Court allows Joshua Boyle's lawyers to introduce wife's sexual history as evidence

Joshua Boyle’s defence lawyers will be allowed to introduce as evidence the sexual history of his wife, who accuses him of several counts of assault following their years together as prisoners in Afghanistan.

Boyle's trial had been on hold while the court decided on the legal challenge

Joshua Boyle arrives at court in Ottawa on Monday, March 25, 2019. (Sean Kilpatrick/Canadian Press)

Joshua Boyle's defence lawyers will be allowed to introduce as evidence the sexual history of his wife, who accuses the former terrorist captive of assaulting her.

In a ruling Tuesday, Ontario Superior Court Justice Ronald Laliberté upheld the trial judge's ruling, clearing a major legal obstacle that has placed the high-profile trial on hiatus.

Boyle faces 19 charges, including assault with a weapon, sexual assault and forcible confinement against his wife Caitlan Coleman.

Section 276 of the Criminal Code — the 'rape shield' law — typically prevents the defence from using a victim's sexual past to prove a pattern of promiscuity or to suggest consent.

Ontario court Judge Peter Doody ruled, however, that Boyle's defence could introduce evidence that he and Coleman engaged in "prior acts of consensual anal intercourse, consensual vaginal intercourse from the rear, sexual acts involving ropes and consensual biting as acts of sexual play."

Boyle and Coleman were held captive in Afghanistan for five years by Taliban-linked groups. After the couple and their children (born in captivity) were released in 2017 and settled in Ottawa, police arrested and charged Boyle with physical and sexual assault against his wife.

In his 21-page ruling, Laliberté determined a mid-trial application was not the appropriate way to challenge the trial judge's ruling on the admissibility of a victim's sexual history.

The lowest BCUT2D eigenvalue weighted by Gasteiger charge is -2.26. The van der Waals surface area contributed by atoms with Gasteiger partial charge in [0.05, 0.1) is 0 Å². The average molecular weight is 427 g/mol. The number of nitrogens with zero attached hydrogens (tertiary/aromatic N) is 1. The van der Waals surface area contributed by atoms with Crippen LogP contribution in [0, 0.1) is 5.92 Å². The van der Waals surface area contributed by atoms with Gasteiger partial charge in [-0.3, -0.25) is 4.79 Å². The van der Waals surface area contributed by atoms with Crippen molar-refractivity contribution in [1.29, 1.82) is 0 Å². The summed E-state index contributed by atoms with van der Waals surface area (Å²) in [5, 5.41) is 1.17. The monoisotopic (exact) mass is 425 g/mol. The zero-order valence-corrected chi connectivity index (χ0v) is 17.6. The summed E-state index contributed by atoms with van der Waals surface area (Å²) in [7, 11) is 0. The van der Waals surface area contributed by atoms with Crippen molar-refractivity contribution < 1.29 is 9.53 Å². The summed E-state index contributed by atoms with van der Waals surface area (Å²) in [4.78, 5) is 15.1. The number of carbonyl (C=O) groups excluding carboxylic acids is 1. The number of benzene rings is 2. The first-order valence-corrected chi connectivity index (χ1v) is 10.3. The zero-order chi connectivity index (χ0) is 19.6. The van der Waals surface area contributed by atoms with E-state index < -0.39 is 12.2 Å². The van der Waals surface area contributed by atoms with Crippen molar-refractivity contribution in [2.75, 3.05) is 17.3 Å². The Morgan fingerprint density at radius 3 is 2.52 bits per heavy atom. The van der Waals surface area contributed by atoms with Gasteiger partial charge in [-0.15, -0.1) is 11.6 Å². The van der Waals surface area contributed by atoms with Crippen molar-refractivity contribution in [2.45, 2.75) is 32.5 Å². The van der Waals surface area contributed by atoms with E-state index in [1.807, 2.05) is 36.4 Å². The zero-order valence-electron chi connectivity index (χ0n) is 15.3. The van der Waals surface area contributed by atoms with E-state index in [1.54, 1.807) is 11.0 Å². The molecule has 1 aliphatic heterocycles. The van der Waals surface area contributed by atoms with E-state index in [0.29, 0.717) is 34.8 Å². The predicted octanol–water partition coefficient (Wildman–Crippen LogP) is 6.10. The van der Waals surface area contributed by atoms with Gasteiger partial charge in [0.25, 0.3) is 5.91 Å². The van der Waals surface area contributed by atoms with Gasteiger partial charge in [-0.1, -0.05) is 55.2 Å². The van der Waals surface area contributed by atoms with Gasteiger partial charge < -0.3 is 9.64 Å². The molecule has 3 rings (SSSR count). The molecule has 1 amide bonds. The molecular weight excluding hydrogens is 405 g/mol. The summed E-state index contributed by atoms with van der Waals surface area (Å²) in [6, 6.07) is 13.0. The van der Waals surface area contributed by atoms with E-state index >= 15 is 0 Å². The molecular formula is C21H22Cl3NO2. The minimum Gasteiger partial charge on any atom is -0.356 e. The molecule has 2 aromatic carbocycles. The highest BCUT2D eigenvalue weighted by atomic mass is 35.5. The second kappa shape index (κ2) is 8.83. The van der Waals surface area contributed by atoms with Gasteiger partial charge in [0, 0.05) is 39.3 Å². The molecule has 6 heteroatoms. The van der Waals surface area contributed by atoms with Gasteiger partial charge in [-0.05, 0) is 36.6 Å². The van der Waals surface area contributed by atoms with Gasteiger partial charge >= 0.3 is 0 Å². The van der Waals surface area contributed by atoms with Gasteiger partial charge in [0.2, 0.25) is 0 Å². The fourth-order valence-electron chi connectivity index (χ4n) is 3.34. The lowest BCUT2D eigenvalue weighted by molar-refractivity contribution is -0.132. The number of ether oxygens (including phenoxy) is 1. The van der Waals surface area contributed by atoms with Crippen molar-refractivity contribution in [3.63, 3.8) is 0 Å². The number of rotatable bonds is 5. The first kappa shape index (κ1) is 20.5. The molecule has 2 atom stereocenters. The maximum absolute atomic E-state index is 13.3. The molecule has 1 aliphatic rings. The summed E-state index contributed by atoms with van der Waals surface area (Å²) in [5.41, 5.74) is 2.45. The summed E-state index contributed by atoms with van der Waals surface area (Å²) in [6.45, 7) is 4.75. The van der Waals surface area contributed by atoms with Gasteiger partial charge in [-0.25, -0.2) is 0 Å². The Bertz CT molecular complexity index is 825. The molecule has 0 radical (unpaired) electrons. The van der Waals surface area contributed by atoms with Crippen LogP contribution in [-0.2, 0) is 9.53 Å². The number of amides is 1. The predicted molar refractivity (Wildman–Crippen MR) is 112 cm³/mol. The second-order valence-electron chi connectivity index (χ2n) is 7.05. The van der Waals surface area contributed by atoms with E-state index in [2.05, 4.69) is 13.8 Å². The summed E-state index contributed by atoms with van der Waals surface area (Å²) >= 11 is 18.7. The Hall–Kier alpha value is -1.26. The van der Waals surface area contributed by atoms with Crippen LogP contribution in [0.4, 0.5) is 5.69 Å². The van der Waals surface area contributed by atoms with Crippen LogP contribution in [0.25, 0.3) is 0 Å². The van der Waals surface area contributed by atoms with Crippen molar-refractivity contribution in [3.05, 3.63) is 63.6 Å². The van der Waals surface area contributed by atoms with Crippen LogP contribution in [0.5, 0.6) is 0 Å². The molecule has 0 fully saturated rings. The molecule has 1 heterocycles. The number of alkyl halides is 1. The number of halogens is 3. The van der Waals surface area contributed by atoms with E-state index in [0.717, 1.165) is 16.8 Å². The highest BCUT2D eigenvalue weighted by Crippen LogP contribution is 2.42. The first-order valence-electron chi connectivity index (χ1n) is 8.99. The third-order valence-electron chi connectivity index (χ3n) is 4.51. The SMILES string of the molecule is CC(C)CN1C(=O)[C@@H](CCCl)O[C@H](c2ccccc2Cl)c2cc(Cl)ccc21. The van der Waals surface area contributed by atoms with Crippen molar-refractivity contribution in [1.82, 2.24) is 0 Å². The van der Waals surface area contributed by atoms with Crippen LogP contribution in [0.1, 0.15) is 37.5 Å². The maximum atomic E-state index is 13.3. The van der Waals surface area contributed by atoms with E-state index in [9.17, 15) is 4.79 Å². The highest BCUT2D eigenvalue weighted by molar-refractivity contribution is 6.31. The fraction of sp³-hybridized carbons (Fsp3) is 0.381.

Laliberté wrote that Coleman's lawyer had an opportunity to raise concerns about the judge's ruling during a special hearing that was held by the trial judge earlier this year.

Laliberté also ruled the trial judge did not err in allowing Coleman's sexual history to be introduced because Coleman brought it up herself.

Citing the trial judge's ruling, Laliberté referred to several instances while Coleman was on the stand where she seemed unsure about the alleged assaults.

Ian Carter, Coleman's lawyer, said Wednesday morning that his client will not challenge the ruling.

The trial is expected to resume in July.

The CBC's David Thurton can be reached on FacebookTwitter or at david.thurton@cbc.ca.


David Thurton

Senior reporter, Parliamentary Correspondent

David Thurton is a senior reporter in CBC's Parliamentary Bureau. He covers daily politics in the nation’s capital and specializes in environment and energy policy. Born in Canada but raised in Trinidad and Tobago, he’s moved around more times than he can count. He’s worked for CBC in several provinces and territories, including Alberta and the Northwest Territories.